Can you describe one way massage therapists could organize their days that would significantly change their personal and/or professional lives?
One possibility: Find out your clients’ chronotypes— and schedule them accordingly. Chronotype is a term from a field called chronobiology, and it represents the scientific underpinnings of “morning people” and “evening people.” That’s not just folklore. Some of us naturally get up early and go to sleep early. Others naturally wake up late and fall asleep late. About 15 percent of us are strong morning people, called larks. Approximately 20 percent of us are strong evening people, referred to as owls. About two-thirds of us are more or less in the middle.
My hunch is that clients will respond differently to massage therapy at different times of day, so testing that out could be very useful. For instance, we already know that for most people, talk therapy is more effective in the morning than later in the day. There might be particular times of day when people are more responsive to massage therapy.
It is an interesting moment in time for massage therapy. There’s been an increase in research on the efficacy of massage therapy for pain management, specifically as an alternative to opioids. What can the profession do to capitalize on your research related to timing and motivation to keep moving the profession forward?
Follow the science. In any realm of health and wellness, people are susceptible to believing in pseudoscience or just following the latest trend. The more any approach is grounded in real evidence, the more likely it is to help people. And the dirty little added secret is that over the long-term, science-based interventions are a better business.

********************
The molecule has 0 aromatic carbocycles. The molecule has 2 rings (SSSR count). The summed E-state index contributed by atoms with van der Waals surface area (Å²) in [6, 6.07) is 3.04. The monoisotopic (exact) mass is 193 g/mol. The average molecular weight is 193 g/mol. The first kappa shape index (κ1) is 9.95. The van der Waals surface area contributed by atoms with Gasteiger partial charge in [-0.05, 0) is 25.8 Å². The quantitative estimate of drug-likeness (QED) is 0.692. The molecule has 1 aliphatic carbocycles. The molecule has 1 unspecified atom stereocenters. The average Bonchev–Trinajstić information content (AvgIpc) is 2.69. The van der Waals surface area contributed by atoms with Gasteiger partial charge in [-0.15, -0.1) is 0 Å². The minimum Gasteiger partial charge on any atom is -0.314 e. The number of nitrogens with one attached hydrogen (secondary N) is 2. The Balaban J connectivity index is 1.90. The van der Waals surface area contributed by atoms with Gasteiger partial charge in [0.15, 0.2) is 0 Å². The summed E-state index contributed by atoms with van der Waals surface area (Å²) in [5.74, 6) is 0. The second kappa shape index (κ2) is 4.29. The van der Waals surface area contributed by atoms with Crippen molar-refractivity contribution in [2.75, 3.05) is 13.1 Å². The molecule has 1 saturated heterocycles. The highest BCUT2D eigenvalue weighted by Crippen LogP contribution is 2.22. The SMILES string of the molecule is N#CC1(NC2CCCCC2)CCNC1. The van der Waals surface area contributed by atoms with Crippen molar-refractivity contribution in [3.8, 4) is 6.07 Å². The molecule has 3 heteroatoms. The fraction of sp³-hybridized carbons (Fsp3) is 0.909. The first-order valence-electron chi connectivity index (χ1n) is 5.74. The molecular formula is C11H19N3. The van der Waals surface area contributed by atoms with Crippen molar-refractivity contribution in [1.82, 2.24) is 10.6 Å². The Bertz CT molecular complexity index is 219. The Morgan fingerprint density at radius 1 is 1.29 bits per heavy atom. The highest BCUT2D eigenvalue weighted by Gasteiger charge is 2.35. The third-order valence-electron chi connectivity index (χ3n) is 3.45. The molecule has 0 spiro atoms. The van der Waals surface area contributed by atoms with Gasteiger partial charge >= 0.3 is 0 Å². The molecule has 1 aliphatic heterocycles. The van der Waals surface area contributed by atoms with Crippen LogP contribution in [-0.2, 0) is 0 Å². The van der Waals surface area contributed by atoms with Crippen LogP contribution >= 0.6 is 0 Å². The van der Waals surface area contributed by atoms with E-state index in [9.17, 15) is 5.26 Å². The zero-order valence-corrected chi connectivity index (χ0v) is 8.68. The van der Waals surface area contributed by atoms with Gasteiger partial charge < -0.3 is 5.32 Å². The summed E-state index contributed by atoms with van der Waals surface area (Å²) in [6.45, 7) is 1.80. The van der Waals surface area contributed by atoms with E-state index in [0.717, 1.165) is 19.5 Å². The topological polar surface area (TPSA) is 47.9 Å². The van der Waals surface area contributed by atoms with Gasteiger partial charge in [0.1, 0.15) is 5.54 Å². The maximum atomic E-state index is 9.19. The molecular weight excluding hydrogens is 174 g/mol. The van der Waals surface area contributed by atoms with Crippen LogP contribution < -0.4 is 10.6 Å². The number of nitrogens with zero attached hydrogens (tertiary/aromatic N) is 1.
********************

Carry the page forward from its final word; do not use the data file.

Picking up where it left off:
Based on your research on timing and motivation, what are a few simple yet impactful changes that massage therapists can make to enhance their individual practices?
Here’s one simple idea. People are more likely to begin behavior changes on certain days of the year—what researchers call “fresh start dates.” So, if you’re hoping to begin someone on an extended program of massage therapy, you might have a better chance if you begin on Monday rather than a Thursday, the first of the month rather than the 17th of the month, and the day after someone’s birthday rather than two days before someone’s birthday.
Self-care is an important topic for massage therapists who are in a profession that is physically demanding. What are some steps related to timing that massage therapists can take to ensure their health and wellness?
Be sure to take breaks. That actually matters much more than we realize. Breaks are not deviations from performance; they are part of performance. In fact, the science of breaks is where the science of sleep was 15 years ago—about to break through the surface.
We also know a lot more about which breaks are best at restoring energy and reviving mental acuity. The best breaks are those in which we’re moving rather than stationary, outside rather than inside, with others rather than alone and fully detached rather than semi-detached.